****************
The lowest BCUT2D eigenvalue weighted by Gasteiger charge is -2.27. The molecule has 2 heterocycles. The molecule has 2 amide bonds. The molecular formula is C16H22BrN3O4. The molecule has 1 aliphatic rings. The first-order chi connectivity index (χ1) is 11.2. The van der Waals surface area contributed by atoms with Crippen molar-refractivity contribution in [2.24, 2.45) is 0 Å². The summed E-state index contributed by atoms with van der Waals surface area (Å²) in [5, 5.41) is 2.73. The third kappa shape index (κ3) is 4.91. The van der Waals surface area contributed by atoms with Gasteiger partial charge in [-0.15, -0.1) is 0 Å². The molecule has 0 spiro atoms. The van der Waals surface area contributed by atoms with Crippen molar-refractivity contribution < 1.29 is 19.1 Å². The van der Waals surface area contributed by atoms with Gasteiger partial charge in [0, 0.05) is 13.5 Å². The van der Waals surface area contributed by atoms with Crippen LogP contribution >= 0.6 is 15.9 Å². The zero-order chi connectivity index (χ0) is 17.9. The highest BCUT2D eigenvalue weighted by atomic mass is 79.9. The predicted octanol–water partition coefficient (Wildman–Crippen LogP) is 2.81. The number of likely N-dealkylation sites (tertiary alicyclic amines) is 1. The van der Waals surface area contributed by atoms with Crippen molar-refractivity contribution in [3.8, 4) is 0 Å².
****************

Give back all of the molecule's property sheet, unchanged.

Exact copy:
The lowest BCUT2D eigenvalue weighted by Gasteiger charge is -2.27. The molecule has 2 heterocycles. The molecule has 2 amide bonds. The molecular formula is C16H22BrN3O4. The molecule has 1 aliphatic rings. The first-order chi connectivity index (χ1) is 11.2. The van der Waals surface area contributed by atoms with Crippen molar-refractivity contribution in [2.24, 2.45) is 0 Å². The summed E-state index contributed by atoms with van der Waals surface area (Å²) in [5, 5.41) is 2.73. The third kappa shape index (κ3) is 4.91. The van der Waals surface area contributed by atoms with Gasteiger partial charge in [-0.15, -0.1) is 0 Å². The molecule has 0 spiro atoms. The van der Waals surface area contributed by atoms with Crippen molar-refractivity contribution < 1.29 is 19.1 Å². The van der Waals surface area contributed by atoms with Gasteiger partial charge in [0, 0.05) is 13.5 Å². The van der Waals surface area contributed by atoms with Crippen LogP contribution >= 0.6 is 15.9 Å². The zero-order chi connectivity index (χ0) is 17.9. The highest BCUT2D eigenvalue weighted by atomic mass is 79.9. The predicted octanol–water partition coefficient (Wildman–Crippen LogP) is 2.81. The number of likely N-dealkylation sites (tertiary alicyclic amines) is 1. The van der Waals surface area contributed by atoms with Crippen molar-refractivity contribution in [3.8, 4) is 0 Å².